Cannibalism is something humans just can’t seem to get rid of. The criminalization of the act isn’t enough to stop people from doing it. The Korowai Tribe of New Guinea, Indonesia, eats the body of their healer on their death.
Also, The Yanomami Tribe of Amazon takes part in cannibalism. They prepare a mixture of the bone dust of the dead and consume it in a banana soup after 45 days. A
nd exactly after a year, they will consume the ashes left behind after cremation.
The cannibal monks of Varanasi, India called Aghoris are also believed to consume remains of the dead. The Korowai Tribe is a fascinating tribe only recently di
scovered in Papua New Guinea.
Until the 1970s, there had been no previous recorded contact between them and the western world. In fact, scientists believe the tribe may not have ever realized anyone else even existed other than themselves.
Here’s what you should know about the Korowai Tribe. One of the most remarkable engineering feats of the isolated and primitive tribe is their ability to const
ruct a great treehouse which sits 140-feet high in the jungles. The treehouse is constructed and placed on stilts, which protected the members from rival villages.
These basic structures are only accessed by wooden ladders, placed up against the stilts to reach the top. They make the central pole from a Banyan tree, with the bark of sago palm used for the floor and walls.
They make the roof from the sago leaves. They also create fire pits to protect the hut, as the biggest danger would be a fire. The first recorded case of westerners meeting this tribe wasn’t until 1974 when a group of Western scientists took an expedition to the area.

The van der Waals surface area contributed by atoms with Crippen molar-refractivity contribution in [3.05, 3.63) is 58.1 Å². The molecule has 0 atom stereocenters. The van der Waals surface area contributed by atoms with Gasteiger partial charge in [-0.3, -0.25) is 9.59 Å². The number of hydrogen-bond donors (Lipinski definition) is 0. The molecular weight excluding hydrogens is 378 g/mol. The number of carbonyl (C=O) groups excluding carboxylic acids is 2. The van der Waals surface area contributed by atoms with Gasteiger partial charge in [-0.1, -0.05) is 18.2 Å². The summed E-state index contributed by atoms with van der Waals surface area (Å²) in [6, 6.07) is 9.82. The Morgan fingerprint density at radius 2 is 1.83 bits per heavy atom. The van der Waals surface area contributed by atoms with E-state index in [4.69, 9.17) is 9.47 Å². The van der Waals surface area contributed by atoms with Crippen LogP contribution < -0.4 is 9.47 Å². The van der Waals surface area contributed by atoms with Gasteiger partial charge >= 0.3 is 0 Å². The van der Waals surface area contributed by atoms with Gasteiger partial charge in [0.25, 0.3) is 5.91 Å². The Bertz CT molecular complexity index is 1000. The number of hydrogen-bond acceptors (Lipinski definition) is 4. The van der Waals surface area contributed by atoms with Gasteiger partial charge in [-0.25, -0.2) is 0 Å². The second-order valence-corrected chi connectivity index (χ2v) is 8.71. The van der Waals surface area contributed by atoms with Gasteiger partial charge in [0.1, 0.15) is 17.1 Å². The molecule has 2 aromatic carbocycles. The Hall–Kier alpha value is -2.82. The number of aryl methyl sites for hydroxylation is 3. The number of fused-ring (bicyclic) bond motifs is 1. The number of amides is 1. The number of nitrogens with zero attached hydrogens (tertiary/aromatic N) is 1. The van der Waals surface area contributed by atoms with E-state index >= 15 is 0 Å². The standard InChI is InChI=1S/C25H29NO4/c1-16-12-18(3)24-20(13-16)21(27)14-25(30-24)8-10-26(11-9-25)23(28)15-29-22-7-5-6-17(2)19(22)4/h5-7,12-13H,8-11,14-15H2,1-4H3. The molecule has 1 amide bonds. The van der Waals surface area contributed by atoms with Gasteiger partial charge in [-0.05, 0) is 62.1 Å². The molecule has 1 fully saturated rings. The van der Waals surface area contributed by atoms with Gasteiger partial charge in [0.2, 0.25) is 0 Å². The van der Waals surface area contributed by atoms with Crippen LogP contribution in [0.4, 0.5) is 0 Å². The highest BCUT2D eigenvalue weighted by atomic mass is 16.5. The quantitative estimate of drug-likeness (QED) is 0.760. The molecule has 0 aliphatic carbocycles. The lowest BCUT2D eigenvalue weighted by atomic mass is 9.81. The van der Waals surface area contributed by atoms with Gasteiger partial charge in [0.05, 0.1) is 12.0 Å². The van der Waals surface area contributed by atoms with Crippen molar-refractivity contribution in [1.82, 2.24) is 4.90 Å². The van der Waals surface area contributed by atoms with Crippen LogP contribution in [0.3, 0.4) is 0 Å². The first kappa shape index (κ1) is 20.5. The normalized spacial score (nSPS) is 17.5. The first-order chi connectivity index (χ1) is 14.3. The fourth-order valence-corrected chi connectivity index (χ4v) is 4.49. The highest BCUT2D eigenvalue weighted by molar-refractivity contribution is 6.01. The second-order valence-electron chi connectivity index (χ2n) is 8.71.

entists made basic observations and noted down some words and local techniques, such as fire-making. Many of the Korowai still believe today that outsiders carry demons and evil spirits. It’s thought that until the 1970s, they may not have ever realized anyone else in the world existed outside their tribe.
Some of them still have probably never seen a white person in their life. Witchcraft still plays a major part of the Korowai belief system. While Christian missionaries have been living in the area since the late 1970s, and have successfully converted some Korowai to Christi
anity, many are reluctant to give up their traditional spiritual views.
Demons are real, and any fatal illness is more likely to be blamed on evil spirits rather than an infectious disease reaching an unvaccinated community.
The Korowai believe in the spirits of their ancestors and believe in reincarnation and have many rituals, magical phrases, and traditions.
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